Now here’s one of the biggest productivity secrets for you.
My magic morning time actually begins at 4:30 p.m. the day before.That is when I do a “brain dump,” writing down all of the work-related thoughts running through my head.
This allows me to leave those thoughts behind and separates work time from personal/family time. I encourage everyone to use this exercise. It allows you to be present with your family while not worrying about something from work. It allows you to be the father who is focused on playing catch with his son, not the father looking at his phone while he throws the ball in the general direction of his child.
After the brain dump, I script my next workday, filling in blocks of time with important tasks to finish. Then I unplug, eat dinner, spend time with family and friends, and read a book or magazine before bed.
Other things you can do to make your morning easier include preparing your lunch the night before, laying out your work clothes, packing your work bag, and even sleeping in your (clean!) exercise clothes if you want to do that in the morning.
With this little extra planning, you’ll be ready to dominate your days when morning hits.
For me, I do set an alarm, but it’s not always needed, thanks to the habitual wake-up time I’ve had for years. My body often gets up five minutes before the alarm. I don’t hit the snooze button. I leave the alarm (my phone) fifteen feet away from my bed. That means I must get up and walk across the room to turn it off.
By that time I’m awake and am no longer tempted to hit snooze.
After waking, I wait three hours before breakfast. I’m not into the sixteen-hour daily fasting, but I make sure there is a twelve-hour break between dinner and my morning meal.
For breakfast, I have my unique “Bulletproof Cereal” (nicknamed after the Bulletproof Coffee phenomenon).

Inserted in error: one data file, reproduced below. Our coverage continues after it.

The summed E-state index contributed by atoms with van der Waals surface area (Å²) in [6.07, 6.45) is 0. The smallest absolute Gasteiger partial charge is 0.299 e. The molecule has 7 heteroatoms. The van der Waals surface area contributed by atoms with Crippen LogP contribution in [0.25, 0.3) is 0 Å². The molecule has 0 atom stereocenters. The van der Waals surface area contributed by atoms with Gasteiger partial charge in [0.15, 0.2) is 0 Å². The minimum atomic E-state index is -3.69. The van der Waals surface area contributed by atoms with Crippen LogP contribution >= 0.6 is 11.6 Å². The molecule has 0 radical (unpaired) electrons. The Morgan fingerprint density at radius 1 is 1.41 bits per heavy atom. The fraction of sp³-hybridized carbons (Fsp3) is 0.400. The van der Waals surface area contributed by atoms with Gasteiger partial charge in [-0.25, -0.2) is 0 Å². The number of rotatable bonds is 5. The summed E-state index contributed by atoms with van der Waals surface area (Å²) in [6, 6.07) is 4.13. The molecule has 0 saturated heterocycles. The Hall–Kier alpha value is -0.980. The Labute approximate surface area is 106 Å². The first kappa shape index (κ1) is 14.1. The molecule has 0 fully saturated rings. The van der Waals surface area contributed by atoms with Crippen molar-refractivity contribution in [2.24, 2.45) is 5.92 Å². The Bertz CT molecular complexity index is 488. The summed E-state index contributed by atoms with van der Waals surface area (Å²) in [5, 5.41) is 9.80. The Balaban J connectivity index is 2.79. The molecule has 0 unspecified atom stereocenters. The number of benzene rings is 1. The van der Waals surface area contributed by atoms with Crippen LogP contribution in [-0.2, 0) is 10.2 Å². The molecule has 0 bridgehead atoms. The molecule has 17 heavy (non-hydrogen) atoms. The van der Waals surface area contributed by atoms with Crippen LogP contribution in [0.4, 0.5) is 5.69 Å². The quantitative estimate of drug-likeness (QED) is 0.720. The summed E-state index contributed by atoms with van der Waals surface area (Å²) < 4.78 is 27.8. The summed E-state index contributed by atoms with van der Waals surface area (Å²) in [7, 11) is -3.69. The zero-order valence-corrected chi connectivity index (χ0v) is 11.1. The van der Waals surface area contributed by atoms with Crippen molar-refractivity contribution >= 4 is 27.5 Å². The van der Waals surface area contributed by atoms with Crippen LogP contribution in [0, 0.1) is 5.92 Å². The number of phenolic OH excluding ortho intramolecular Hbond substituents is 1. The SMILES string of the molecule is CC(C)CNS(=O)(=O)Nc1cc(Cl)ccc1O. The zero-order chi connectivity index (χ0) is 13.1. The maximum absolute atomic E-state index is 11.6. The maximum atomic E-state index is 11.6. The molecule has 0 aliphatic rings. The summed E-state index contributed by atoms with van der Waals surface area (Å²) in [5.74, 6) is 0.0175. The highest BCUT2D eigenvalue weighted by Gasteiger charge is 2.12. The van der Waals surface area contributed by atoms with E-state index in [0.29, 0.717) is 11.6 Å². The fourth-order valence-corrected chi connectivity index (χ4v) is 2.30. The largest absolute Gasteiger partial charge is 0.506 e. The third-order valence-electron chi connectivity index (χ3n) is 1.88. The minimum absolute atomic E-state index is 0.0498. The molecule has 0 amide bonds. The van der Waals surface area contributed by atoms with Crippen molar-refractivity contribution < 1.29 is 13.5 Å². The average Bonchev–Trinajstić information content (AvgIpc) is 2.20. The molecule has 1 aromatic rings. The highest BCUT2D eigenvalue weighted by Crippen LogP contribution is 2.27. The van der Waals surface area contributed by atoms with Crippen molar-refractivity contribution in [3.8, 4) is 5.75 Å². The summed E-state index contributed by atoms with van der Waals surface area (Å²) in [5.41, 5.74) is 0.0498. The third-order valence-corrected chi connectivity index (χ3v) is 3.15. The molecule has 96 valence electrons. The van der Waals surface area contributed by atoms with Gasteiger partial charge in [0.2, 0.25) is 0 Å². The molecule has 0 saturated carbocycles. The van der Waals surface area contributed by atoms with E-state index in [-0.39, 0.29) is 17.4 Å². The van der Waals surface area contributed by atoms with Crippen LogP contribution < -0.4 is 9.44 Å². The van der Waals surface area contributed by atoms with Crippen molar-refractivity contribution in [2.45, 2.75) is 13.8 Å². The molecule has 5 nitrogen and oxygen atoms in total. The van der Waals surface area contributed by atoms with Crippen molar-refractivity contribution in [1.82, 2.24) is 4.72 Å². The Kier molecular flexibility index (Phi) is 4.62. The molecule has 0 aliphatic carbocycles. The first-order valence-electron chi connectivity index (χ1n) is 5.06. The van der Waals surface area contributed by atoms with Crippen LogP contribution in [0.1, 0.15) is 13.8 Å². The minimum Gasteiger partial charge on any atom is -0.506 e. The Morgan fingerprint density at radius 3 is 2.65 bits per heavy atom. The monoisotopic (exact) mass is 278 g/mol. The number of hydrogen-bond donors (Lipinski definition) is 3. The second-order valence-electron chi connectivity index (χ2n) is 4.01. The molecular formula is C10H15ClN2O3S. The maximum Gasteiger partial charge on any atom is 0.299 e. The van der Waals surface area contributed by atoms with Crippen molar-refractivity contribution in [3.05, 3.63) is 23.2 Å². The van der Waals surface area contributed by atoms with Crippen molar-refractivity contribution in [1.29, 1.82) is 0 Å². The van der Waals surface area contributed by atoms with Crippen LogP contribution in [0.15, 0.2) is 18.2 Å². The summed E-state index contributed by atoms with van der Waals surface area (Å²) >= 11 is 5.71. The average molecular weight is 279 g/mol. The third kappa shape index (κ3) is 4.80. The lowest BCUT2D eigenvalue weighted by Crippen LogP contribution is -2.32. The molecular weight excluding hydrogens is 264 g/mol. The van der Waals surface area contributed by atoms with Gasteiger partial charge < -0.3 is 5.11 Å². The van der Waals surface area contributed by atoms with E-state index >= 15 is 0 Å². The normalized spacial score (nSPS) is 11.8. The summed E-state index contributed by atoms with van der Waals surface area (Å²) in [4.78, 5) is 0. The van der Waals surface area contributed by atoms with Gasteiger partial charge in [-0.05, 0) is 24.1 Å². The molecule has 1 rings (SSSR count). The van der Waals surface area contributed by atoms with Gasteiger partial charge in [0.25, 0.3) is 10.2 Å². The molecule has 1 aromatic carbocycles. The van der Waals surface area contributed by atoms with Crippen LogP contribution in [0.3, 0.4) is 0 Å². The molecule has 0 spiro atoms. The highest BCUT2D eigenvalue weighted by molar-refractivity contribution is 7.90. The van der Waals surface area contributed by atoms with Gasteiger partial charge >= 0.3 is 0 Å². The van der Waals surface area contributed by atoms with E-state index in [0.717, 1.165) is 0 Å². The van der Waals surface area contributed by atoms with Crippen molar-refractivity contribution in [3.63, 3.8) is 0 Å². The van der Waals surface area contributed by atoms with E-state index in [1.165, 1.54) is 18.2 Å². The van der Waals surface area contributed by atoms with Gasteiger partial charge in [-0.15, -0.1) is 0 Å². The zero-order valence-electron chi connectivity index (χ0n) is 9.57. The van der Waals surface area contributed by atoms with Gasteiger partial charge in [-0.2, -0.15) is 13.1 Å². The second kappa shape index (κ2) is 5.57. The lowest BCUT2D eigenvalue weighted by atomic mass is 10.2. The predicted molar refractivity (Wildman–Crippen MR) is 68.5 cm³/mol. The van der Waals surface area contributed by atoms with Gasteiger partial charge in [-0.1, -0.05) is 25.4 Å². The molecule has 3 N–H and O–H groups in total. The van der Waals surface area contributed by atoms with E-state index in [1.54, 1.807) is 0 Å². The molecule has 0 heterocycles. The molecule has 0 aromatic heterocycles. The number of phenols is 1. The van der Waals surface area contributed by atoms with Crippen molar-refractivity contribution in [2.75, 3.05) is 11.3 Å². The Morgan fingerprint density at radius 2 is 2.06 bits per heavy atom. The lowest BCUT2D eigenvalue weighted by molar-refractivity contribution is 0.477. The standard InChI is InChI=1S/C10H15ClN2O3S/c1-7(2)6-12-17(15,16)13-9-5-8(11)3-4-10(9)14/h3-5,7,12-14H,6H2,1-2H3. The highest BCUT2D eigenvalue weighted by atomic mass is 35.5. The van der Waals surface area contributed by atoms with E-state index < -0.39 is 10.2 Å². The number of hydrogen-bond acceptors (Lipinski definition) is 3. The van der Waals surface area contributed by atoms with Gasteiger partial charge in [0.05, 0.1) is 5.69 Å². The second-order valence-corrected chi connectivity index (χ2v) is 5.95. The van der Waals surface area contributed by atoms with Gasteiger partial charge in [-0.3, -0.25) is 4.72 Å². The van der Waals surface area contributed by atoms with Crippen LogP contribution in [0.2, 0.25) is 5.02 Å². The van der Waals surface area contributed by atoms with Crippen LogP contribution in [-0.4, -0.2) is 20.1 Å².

Here’s the strange recipe that I follow due to my love for cereal but requirement to avoid gluten.
Craig’s Bulletproof Cereal:
- 1 teaspoon coconut oil
- 3 ounces walnuts
- 1 banana
- 1 tablespoon almond butter (crunchy, of course!)
- 1 teaspoon honey
- Optional: 1 tablespoon cacao nibs
It’s high fat and high calorie, but it keeps me full for hours (usually 5-6 hours, from 7 a.m. to lunchtime).
If I’m at a restaurant for a business meeting, I’ll have four over-medium eggs with a side of sautéed spinach, a bowl of pineapple, and a caffeine-free mint tea.
Along with a routine for food, I have one for exercise… although the time varies.
On my non-lifting days (three per week), I’ll meditate and then take my dog for a long walk (or go for a solo outdoor walk if I’m traveling for work) and do fifteen minutes of stretching. Then I have breakfast. On the one day per week when I do intervals, I’ll do those immediately after walking the dog (using kettlebells or bodyweight exercises in my garage).
On my heavy lifting days (three per week), I meditate, walk the dog, eat breakfast, work for two more hours, and then lift either in my garage gym or at a local club.
I consider meditation another part of ‘working out.’
I started meditating on January 28, 2013, and haven’t missed a day since.
My average session lasts 20 minutes, and if possible, I time it with the sunrise and meditate on a few pillows in front of an east-facing window.
On days where I have an early flight, I’ll meditate for at least five minutes during takeoff. It’s a perfect opportunity to lean back, relax, and breathe deeply. And if I’m lucky, I’ll fall asleep in that position for a quick snooze.
A lot of people ask if I use any apps to facilitate my personal routine, and the answer’s no. I have never used an app in my life. My phone is a 2010 Blackberry Bold. That’s right, according to my Facebook timeline, my phone turned seven years old (in human years) on January 20th. I believe that makes it eighty-four years old in phone years. Haha.
I’ve never downloaded an app, and I’m not even sure if my phone can do that! My phone is only for texting and talking, and there are only a handful of very close friends, coaching clients, and family members who have my number.